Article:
Before reading this article, think of the top five foods you will find and most likely eat while visiting Germany.
Many of us will associate Germany with sauerkraut (made from cabbage), bratwursts, various sorts of steaks (like the Sauerbraten and the Kasseler), various kinds of potato dishes and for desert, marzipan (an almond paste you find in many pastries). One can include roasted wild boar, venecin (deer meat), fish entrées (mostly in northern Germany) and even chocolate (like nougat).
But what about asparagus?
When I was first introduced to asparagus, I was only eight years old and my grandmother had a small field with green asparagus, located in the middle of a four acre pasture that was mostly occupied with horses. It was not cultivated as in the videos below, but was fenced off so that it could grow on its own. When riped, it was peeled and served boiled- most of the time with butter or cheese, and it was perfect for a typical family cookout in the United States. 🙂
Yet, especially when watching the videos above, when traveling in Europe, one will embrace the Spargelzeit and with that, many colorful kinds of asparagus, stemming from purple and black to white- the latter is a German past time. I had an opportunity to try white asparagus for the first time while staying in Interlaken, Switzerland in 1999, in a form of a “cold plate entrée.” Right away, when comparing the white with the green, the difference was clear- a bit bitter, but watery for the white. Nevertheless, it was delicious. 🙂 Trying the standard German entrée, with Hollandaise sauce for the first time a year later, and one needs no introduction except to say, you will be committing a sin if you elect a Big Mac over boiled asparagus with butter sauce- especially during this time!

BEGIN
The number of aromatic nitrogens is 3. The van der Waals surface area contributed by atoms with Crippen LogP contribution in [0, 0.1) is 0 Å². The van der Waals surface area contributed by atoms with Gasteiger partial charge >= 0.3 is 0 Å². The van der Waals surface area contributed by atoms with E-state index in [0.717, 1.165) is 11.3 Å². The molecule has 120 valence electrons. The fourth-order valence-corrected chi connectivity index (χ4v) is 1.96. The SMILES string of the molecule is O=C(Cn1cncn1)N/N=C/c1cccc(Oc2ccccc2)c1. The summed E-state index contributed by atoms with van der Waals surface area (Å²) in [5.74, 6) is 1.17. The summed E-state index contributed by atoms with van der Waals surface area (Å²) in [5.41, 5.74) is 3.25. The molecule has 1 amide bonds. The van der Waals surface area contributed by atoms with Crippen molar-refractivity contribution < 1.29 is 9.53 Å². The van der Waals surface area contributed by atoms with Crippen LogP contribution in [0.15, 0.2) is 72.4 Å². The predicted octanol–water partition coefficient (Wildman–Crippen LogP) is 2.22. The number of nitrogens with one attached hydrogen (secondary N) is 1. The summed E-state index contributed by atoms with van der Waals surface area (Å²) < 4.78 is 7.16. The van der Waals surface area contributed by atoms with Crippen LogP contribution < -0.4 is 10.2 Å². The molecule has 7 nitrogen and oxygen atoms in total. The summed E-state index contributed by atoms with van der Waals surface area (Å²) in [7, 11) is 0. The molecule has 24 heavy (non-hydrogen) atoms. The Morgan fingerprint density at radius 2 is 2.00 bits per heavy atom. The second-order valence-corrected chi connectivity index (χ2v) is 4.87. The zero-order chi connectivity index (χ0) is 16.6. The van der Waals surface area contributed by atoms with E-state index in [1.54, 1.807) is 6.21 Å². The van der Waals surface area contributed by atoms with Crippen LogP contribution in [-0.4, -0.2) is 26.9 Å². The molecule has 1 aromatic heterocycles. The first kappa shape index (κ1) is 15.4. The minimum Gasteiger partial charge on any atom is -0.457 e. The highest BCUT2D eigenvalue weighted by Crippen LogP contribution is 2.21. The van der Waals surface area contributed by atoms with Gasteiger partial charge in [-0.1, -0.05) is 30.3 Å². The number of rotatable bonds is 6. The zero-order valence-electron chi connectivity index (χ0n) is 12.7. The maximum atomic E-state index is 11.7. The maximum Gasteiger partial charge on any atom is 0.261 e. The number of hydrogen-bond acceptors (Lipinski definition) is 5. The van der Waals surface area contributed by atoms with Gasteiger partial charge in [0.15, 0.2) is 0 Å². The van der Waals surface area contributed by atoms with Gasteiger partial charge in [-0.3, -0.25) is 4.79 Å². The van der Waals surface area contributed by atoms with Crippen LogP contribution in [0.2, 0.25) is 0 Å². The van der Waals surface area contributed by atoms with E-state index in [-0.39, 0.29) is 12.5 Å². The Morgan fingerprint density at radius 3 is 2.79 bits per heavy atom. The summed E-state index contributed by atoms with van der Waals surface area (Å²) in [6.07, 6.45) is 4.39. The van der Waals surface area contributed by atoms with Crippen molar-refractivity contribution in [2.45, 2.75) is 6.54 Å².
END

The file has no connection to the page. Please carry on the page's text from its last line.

Between April and the end of June, asparagus is harvested and available in stores for people to eat. Recipes, including a couple from the Guardian (here), are in scores, and people will find asparagus in every single meal, whether it is a soup, in a pizza, or in various salads, like the one I tried in Switzerland. Every year, Germans treat asparagus as Catholics treat Lent- You have to have it at least once a year, because they are pure, healthy and just plain delicious. It’s just like with fish, which is eaten during the time of Lent as the only source of meat. Yet as hundreds of thousands of tons are eaten every year, more are planted and cultivated, which is a time-consuming and sometimes a painstaking task to complete. The videos can provide you with an overview of how asparagus is planted, harvested, packaged and sold for the dinner table. And this minus the peeling and boiling of them which we have to do ourselves.
In the end, all that work is well worth the consumption. It is safe to say that asparagus is the food of champions for those who toil in the fields to bring them home for us to appreciate, bless, and in the end, eat it. 😉 ❤
So for all our tourist friends visiting Germany next time, especially around springtime, take this advice: eat the Spargel and leave the rest of the food for later. When you try a German asparagus, you will never resort to meat again. 😉
To finish my patronizing of the asparagus, here’s a bonus from the German mystery series Tatort with Thiel and Boerne, whose case to be solved takes us to teh asparagus fields and the reason why asparagus is an important food for Germany, especially in the spring time.